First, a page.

The birth of the Soviet missile defense system. Attack of the clones

The birth of the Soviet missile defense system. Attack of the clones
The birth of the Soviet missile defense system. Attack of the clones
Anonim

How did Zelenograd come to the idea of ​​copying microcircuits, why didn't they start developing their own, domestic?

First clones

It's very simple. As we remember, in NII-35 a certain B.V. Malin sat in the warm position of chief, all the greatness of which, as a designer, lay in his father - V.N. Malin, head of the general department of the Central Committee of the CPSU. Naturally, Shokin loved and respected so many useful people. And as we remember, Malin was among the lucky ones who swept through the party line in the United States for an internship in the field of microelectronics.

They trained until 1962 and would have been happy to continue at least until 1970, but the Cuban Missile Crisis and the construction of the Berlin Wall happened. And relations between the USSR and the USA were completely ruined. Malin brought back a souvenir from a business trip - he got six rare TI SN510s. Since the Zelenograd center had already been founded and it was necessary to quickly start producing something (and the designers from the party bosses somehow did not work out very well), Malin simply showed Shokin samples and he ordered to immediately copy them.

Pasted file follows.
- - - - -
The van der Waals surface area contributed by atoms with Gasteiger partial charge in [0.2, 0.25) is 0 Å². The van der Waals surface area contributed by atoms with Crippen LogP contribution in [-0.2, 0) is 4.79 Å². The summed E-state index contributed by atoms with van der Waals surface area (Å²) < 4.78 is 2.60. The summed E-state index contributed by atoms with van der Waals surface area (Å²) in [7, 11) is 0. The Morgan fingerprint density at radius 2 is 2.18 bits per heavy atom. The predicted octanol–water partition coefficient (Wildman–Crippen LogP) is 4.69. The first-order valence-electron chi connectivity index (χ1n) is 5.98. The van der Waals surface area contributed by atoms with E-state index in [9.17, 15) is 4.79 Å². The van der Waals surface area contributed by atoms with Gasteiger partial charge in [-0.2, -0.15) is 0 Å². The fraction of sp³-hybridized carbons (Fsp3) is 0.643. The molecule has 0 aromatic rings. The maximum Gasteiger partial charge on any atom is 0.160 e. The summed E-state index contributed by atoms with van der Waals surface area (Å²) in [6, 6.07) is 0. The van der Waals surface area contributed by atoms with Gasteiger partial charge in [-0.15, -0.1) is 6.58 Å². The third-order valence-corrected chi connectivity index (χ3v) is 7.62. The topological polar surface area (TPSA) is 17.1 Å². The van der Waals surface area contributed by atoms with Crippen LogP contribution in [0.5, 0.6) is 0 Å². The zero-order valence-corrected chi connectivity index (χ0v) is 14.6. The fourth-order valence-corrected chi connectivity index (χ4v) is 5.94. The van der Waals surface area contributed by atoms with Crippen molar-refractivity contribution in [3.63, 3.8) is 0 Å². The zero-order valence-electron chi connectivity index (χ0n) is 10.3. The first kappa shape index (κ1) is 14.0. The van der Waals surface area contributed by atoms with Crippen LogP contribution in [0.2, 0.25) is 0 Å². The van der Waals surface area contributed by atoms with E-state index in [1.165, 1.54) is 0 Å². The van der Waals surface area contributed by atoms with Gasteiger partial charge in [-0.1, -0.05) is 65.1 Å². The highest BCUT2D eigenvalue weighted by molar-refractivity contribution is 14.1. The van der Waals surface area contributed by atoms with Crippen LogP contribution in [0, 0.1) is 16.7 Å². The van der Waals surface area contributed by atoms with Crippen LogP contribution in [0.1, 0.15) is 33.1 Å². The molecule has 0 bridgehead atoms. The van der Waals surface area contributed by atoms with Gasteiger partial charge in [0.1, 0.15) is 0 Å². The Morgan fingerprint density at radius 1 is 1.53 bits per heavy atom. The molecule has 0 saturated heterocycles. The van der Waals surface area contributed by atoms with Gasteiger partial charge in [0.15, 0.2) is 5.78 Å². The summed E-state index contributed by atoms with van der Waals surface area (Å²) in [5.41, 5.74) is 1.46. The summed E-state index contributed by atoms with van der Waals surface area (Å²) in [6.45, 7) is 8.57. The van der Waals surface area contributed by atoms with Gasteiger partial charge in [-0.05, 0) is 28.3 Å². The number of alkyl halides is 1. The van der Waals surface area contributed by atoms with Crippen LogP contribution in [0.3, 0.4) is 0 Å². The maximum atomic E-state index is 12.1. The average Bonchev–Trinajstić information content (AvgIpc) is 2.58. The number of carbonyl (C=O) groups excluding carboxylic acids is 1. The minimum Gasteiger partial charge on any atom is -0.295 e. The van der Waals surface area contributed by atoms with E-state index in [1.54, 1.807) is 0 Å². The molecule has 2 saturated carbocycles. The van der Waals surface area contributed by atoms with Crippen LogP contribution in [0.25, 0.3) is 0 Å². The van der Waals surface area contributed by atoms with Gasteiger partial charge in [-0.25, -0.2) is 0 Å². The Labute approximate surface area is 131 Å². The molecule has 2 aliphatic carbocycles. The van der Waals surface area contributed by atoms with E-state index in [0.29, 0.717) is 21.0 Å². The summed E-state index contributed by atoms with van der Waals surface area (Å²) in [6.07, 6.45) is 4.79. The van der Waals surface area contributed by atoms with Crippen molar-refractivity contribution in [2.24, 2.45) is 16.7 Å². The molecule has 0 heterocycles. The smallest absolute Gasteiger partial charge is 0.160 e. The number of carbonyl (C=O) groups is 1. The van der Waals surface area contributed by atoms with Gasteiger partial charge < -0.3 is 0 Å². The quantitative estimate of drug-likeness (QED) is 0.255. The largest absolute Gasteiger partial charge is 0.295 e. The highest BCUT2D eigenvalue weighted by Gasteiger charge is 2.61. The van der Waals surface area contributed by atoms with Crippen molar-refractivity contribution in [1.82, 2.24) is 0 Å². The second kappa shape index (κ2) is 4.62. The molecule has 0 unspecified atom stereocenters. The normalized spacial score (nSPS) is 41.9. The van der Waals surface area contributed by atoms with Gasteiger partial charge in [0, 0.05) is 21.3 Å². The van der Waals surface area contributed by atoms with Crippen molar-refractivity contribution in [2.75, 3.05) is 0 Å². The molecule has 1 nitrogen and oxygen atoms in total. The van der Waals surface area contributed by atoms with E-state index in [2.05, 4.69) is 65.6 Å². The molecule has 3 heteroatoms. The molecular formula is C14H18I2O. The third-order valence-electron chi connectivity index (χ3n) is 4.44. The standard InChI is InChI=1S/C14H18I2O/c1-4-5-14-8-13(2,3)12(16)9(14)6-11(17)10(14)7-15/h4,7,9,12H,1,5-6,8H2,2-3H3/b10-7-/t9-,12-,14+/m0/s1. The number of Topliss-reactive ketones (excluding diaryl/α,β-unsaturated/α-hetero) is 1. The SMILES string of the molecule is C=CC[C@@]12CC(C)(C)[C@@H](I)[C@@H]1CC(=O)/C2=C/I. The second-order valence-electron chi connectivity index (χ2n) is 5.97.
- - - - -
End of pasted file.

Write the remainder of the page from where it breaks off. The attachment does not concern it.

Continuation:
Let's give the floor to Malin himself. Here is a quote from his personal report to Shokin on the results of the trip:

He listened to the report, looked at the diagram through a microscope and said: reproduce without any deviations, I give you a period of three months.

In my youth, I could not stand it and laughed.

- Why are you laughing, have weaned ourselves out of our tempos there in America? I, a member of the Central Committee, said: to reproduce means to reproduce! And you, so as not to laugh, will be my chief designer and will report to me every month at the board.

Then, after thinking a little, A.I. Shokin nevertheless asked - how much do you think you need?

We replied that we need three years …

Operating schemes from NII-35 were demonstrated to Shokin in 1965 …

Serial production was mastered in 1967.

In addition to the completely typical despotic rudeness characteristic of all types of Soviet bosses (I don’t understand the topic, but a member of the Central Committee!), We also see their typical misunderstanding of the subject area. Serial production in small batches in 1967 of copies of American microcircuits, released back in 1962 and obsolete by five years … It was a verdict on all domestic electronics, from that moment we have forever become outsiders, and this is with full opportunity to develop independent developments! Malin (for some reason proudly) recalls: